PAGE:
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"As long as human rights are violated, there can be no foundation for peace. How can peace grow where speaking the truth is itself a crime?"

We must not ignore suffering of Tibet

July 20, 2008

By Steve Lonegan, NJ
July 18, 2008

Tibet, the broad, high plateau between India and China, is bigger than
Western Europe and the source of the great rivers of Asia. Mysterious
and exotic, the "Roof of the World" is the place of Tantric Buddhism,
seers and mystics capable of levitation and astral travel.

I visited Tibet in summer 2001, landing at Gonggar Airport. The
emotionless faces and starched uniforms of the Chinese military
officials who supervised my arrival were the first reminder of Tibet's
political oppression. Outside, communist party tour guides awaited their
assignments. My official communist guide, "Will," worked for the
government-run tourist agency.

Americans are always anxious to tour sites in exotic places, but never
ready for the shock of traveling under the shadow of an oppressive
regime. My guide's goal was to indoctrinate me into the communist view
of Tibet. Because I was a mayor of an American town, he assumed I could
assert influence on public opinion. The public opinion the communist
Chinese propagandists promote is not a flattering picture of the Tibetan

Since the Red Army invasion of Tibet in 1949, hundreds of thousands of
Tibetans have been exterminated and thousands of ancient Buddhist
temples destroyed. "Religion is poison," Chairman Mao told the Dali
Llama in 1954, just before the Dali Llama and more than 150,000
followers fled to permanent exile in India. After the invasion, China
began a policy of ruthless repopulation, moving millions of Chinese into

"Will" slandered the Tibetan people from the moment we climbed in the
Land Rover until I left the country. The Dalai Lama, Will claimed, was
responsible for having the airport placed 60 dangerous miles from Lhasa,
the world's highest capital city at 15,000 feet, decades ago, saying the
religious leader proclaimed airplanes should not be flying over the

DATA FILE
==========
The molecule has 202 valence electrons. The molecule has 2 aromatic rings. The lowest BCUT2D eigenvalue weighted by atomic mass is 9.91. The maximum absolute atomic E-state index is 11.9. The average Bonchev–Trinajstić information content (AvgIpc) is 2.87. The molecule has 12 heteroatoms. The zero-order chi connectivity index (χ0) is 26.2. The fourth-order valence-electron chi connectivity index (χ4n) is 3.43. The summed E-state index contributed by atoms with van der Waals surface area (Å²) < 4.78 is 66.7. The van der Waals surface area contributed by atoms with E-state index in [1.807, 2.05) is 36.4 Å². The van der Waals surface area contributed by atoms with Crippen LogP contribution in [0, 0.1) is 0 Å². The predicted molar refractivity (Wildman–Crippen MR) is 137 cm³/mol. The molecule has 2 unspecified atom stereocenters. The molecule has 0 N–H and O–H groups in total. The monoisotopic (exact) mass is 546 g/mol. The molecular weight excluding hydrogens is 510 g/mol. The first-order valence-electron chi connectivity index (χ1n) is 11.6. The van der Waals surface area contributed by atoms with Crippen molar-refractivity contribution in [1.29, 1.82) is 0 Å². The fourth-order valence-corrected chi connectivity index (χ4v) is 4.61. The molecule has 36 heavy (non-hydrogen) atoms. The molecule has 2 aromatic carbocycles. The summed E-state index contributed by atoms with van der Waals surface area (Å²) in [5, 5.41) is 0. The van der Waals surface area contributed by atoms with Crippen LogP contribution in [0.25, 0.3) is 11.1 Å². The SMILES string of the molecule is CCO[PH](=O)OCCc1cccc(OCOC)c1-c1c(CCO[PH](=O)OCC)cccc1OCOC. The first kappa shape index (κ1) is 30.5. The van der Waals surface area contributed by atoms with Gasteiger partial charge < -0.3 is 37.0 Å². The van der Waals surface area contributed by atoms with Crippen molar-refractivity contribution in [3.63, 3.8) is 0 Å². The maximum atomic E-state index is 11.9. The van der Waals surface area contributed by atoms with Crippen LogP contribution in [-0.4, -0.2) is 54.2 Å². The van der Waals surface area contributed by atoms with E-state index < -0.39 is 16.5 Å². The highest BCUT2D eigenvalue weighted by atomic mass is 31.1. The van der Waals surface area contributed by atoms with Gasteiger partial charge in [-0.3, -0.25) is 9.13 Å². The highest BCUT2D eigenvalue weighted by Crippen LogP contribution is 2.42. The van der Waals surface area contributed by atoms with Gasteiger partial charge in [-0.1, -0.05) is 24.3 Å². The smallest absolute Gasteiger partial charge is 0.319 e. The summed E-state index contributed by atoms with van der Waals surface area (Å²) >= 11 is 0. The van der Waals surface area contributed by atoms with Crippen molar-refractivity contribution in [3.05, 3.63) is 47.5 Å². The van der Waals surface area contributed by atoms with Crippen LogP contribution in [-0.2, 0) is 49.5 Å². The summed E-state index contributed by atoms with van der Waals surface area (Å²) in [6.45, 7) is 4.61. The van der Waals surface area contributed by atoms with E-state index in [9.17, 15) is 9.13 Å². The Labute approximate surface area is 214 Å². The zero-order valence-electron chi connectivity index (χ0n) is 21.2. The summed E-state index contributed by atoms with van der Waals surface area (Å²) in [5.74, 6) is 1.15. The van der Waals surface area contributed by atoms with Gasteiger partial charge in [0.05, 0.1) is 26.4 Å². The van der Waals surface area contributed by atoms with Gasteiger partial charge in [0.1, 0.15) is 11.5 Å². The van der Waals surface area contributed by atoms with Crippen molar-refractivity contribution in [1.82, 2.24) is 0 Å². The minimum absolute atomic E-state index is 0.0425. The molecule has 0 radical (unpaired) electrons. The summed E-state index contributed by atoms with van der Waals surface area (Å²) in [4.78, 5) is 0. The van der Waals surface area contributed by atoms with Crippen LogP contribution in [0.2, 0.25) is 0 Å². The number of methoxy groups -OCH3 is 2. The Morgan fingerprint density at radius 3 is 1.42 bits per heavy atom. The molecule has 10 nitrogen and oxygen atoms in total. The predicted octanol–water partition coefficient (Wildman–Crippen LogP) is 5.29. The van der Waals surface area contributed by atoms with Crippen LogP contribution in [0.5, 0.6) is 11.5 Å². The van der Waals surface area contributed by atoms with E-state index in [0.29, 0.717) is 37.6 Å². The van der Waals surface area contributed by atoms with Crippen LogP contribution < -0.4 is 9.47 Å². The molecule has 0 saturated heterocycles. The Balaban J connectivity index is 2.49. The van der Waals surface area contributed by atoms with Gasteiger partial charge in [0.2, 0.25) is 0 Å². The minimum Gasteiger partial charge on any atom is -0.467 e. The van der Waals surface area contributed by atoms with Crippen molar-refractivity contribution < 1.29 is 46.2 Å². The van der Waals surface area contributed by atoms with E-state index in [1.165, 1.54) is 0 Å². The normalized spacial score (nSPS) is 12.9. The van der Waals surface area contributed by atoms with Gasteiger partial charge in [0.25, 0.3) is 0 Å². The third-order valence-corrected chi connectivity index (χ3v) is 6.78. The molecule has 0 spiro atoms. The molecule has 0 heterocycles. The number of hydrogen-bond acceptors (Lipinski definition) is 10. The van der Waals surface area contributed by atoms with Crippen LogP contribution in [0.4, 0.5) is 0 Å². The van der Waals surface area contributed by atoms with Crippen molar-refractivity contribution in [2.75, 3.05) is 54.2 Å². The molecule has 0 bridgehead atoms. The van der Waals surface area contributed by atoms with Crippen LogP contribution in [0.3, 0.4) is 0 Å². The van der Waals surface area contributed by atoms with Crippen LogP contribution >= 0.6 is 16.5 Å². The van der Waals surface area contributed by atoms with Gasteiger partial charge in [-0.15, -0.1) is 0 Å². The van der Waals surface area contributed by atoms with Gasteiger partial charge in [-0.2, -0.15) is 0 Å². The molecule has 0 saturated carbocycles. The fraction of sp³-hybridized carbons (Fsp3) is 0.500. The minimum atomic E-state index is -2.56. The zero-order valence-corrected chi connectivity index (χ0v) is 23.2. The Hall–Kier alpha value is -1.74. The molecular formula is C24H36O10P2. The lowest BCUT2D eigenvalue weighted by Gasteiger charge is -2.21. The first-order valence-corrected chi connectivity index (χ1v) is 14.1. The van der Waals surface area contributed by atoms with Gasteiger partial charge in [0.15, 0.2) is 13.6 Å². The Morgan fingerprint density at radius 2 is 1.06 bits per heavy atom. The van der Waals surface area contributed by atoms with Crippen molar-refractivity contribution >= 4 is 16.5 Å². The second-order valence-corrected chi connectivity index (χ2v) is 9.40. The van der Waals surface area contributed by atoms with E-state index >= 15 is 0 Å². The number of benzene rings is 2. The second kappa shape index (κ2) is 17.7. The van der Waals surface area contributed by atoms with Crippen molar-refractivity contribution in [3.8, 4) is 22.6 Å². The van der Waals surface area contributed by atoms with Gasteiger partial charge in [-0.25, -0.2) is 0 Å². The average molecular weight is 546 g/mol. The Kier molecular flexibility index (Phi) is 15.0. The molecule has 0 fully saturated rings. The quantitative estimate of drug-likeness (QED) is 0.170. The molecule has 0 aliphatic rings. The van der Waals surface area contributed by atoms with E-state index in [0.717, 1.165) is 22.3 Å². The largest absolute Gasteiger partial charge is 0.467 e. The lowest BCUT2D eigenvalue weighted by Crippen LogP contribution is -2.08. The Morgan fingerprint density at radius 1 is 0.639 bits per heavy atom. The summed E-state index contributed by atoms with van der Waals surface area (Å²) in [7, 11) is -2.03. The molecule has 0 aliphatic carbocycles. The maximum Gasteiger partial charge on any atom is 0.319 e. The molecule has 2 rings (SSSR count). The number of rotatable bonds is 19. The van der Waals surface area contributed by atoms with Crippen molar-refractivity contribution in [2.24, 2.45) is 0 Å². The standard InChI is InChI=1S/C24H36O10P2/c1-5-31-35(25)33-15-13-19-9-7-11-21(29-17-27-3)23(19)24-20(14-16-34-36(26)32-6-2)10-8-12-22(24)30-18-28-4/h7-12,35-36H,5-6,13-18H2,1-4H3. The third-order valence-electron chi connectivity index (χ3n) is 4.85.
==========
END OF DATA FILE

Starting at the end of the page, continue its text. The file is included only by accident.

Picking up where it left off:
heads of Buddhists.

Will continued a carefully rehearsed diatribe about the evils of the
Dalai Lamas, describing heinous methods of torturing their enemies.
There was no discussion of the message of peace that is the center of
the Buddhist faith. Tibetans are small, smiling frequently. They flock
to monasteries on pilgrimages to pray and offer gifts and incense.

As we headed cross country over rugged terrain, at points the dirt roads
stopped altogether. He pointed to the side of a mountain to what he said
was a road. "Beijing is building a modern road system that the Tibetans
could never build. They need us here" he said.

I asked him why we were not driving on the modern roads. There were no
modern roads the entire trip. He told me they were still under
construction. "The Chinese have been here for 50 years. How long does it
take them to build roads?" I asked. He ignored my question.

My personal propaganda machine, courtesy of Beijing, continued attacking
Tibetan family structure, accusing them of polygamy, polyandry, and wife
swapping among brothers, husband swapping among sisters. He proclaimed
his horror over Tibetan funeral rituals, accusing them of mutilating
bodies in broad daylight. He claimed Buddhist monks would ask for sexual
favors from women of their choice. If these women failed to submit, the
monk could point a finger, declaring her a "ghost." The townspeople
would believe the woman to be an evil spirit and she would spend the
rest of her life shunned from society.

As peaceful as the Tibetan people are, they do not lack the desire to be
free. Isolated from the rest of the world, it has been easy to ignore
their tragic plight. Media are tightly controlled, and access is
difficult. Expanded trade with China leaves world leaders reluctant to
complain about the violations of human rights.

With the Olympics only weeks away, the world will get a closer look at
Tibetan suffering.

- Steve Lonegan is the former mayor of Bogota.
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